Adoration of the Shepherds by Domenico Ghirlandaio, 1485
Adoration of the Shepherds by Giorgione, 1510
The Adoration of the Shepherds by El Greco, c. 1605–1610
Adoration of the Shepherds by Matthias Stom, c. 1635–1640
Adoration of the Shepherds by Bartolomé Esteban Murillo, c. 1657

The Adoration of the Shepherds is an episode in the story of Jesus's nativity in which shepherds are near witnesses to his birth in Bethlehem, arriving soon after he is actually born. It is recounted, or at least implied, in the Gospel of Luke and follows on from the annunciation to the shepherds, in which the shepherds are summoned by an angel to the scene of the birth. Like the episode preceding it, the adoration is a common subject in art, where it is often combined with the Adoration of the Magi. In such cases it is typically just referred to by the latter title.

Biblical narrative

The Adoration of the Shepherds is an episode in the nativity narrative of the Gospel of Luke. Shepherds are watching their flocks by night, apparently near Bethlehem, when an angel appears to announce the good news that "today in the City of David a Saviour has been born to you; he is the Messiah, the Lord".[1] The angelic promise is accompanied by a sign: they will find the saviour in the form of "a baby wrapped in cloths and lying in a manger".[2] "Suddenly a great company of the heavenly host" (the Greek word used here indicates a military formation, an army) appeared and joined the angel, singing "Glory to God in the highest heaven, and peace among those of good will".[3]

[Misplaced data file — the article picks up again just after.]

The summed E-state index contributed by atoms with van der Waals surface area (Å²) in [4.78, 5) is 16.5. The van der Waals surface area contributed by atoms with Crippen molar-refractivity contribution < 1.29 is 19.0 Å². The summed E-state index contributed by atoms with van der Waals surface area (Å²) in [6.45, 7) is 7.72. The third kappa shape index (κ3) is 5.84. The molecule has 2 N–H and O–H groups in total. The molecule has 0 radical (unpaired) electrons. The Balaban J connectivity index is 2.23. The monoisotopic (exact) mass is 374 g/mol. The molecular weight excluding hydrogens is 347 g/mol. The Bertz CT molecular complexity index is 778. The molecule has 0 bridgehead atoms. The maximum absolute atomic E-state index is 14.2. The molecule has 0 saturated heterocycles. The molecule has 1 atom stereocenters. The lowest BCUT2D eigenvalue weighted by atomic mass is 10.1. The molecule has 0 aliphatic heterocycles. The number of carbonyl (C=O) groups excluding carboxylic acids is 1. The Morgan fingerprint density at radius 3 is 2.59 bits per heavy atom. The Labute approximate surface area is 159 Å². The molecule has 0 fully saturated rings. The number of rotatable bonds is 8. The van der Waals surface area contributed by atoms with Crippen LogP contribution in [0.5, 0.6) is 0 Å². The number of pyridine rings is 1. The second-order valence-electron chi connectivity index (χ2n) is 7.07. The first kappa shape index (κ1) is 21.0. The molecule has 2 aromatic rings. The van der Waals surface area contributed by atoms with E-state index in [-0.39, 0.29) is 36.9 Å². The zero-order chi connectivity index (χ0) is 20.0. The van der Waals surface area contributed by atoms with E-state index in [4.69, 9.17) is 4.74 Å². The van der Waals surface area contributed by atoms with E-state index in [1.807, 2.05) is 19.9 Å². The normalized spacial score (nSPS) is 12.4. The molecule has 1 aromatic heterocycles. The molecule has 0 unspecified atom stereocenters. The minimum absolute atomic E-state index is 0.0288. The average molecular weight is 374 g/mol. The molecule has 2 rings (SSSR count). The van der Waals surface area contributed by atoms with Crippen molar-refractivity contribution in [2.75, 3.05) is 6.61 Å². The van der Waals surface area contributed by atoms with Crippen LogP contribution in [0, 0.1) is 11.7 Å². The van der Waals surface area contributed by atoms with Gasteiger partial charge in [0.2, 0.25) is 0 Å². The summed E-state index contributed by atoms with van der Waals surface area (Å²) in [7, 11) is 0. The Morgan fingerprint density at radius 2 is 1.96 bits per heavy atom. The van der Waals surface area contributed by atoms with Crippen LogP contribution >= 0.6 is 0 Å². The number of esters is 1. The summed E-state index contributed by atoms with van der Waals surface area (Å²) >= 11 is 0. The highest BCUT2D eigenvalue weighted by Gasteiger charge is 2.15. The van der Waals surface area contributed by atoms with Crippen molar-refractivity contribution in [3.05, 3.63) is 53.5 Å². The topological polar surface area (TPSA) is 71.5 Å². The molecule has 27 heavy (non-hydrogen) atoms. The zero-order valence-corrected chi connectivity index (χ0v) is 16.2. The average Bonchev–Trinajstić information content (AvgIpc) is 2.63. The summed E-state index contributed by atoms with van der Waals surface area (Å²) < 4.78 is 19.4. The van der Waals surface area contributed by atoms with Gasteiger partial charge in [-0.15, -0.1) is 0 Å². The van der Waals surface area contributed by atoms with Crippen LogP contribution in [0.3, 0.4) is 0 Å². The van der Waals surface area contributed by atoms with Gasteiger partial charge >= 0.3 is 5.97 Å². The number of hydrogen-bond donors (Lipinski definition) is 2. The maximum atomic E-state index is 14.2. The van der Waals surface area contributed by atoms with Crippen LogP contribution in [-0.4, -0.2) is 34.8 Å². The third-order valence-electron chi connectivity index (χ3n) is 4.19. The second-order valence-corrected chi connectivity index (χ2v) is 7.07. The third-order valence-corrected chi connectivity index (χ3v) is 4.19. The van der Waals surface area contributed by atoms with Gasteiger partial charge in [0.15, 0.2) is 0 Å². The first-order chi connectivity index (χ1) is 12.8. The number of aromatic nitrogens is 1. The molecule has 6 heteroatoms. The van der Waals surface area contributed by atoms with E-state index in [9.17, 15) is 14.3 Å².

15 When the angels had left them and gone into heaven, the shepherds said to one another, "Let us go now to Bethlehem and see this thing that has taken place, which the Lord has made known to us." 16 So they went with haste and found Mary and Joseph, and the child lying in the manger.

The annunciation to the shepherds, which precedes the adoration, forms a distinct subject in Christian art and is sometimes included in a nativity scene as a peripheral feature (even though it occurs before the adoration itself), as in the 1485 scene by Domenico Ghirlandaio, where it can be seen in the upper left corner. Ghirlandaio also shows a procession of Magi about to arrive with their gifts.